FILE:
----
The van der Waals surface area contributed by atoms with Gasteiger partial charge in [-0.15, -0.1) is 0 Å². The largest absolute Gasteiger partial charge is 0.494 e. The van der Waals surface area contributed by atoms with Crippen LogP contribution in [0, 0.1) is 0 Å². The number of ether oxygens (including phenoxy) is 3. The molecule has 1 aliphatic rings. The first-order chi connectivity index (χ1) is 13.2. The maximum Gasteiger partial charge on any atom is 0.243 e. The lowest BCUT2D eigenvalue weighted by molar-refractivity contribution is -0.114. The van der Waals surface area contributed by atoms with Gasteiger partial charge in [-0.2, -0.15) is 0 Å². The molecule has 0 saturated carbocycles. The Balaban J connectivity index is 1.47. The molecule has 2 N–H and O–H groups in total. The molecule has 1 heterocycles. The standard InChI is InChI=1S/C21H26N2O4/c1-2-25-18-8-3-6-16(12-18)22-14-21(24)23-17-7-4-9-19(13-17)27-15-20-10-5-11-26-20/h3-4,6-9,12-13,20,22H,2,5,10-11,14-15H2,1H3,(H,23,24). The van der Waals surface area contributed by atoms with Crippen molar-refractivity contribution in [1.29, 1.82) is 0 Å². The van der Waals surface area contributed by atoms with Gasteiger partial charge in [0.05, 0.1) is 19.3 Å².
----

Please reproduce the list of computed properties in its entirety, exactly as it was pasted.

The van der Waals surface area contributed by atoms with Gasteiger partial charge in [-0.15, -0.1) is 0 Å². The largest absolute Gasteiger partial charge is 0.494 e. The van der Waals surface area contributed by atoms with Crippen LogP contribution in [0, 0.1) is 0 Å². The number of ether oxygens (including phenoxy) is 3. The molecule has 1 aliphatic rings. The first-order chi connectivity index (χ1) is 13.2. The maximum Gasteiger partial charge on any atom is 0.243 e. The lowest BCUT2D eigenvalue weighted by molar-refractivity contribution is -0.114. The van der Waals surface area contributed by atoms with Gasteiger partial charge in [-0.2, -0.15) is 0 Å². The molecule has 0 saturated carbocycles. The Balaban J connectivity index is 1.47. The molecule has 2 N–H and O–H groups in total. The molecule has 1 heterocycles. The standard InChI is InChI=1S/C21H26N2O4/c1-2-25-18-8-3-6-16(12-18)22-14-21(24)23-17-7-4-9-19(13-17)27-15-20-10-5-11-26-20/h3-4,6-9,12-13,20,22H,2,5,10-11,14-15H2,1H3,(H,23,24). The van der Waals surface area contributed by atoms with Crippen molar-refractivity contribution in [1.29, 1.82) is 0 Å². The van der Waals surface area contributed by atoms with Gasteiger partial charge in [0.05, 0.1) is 19.3 Å².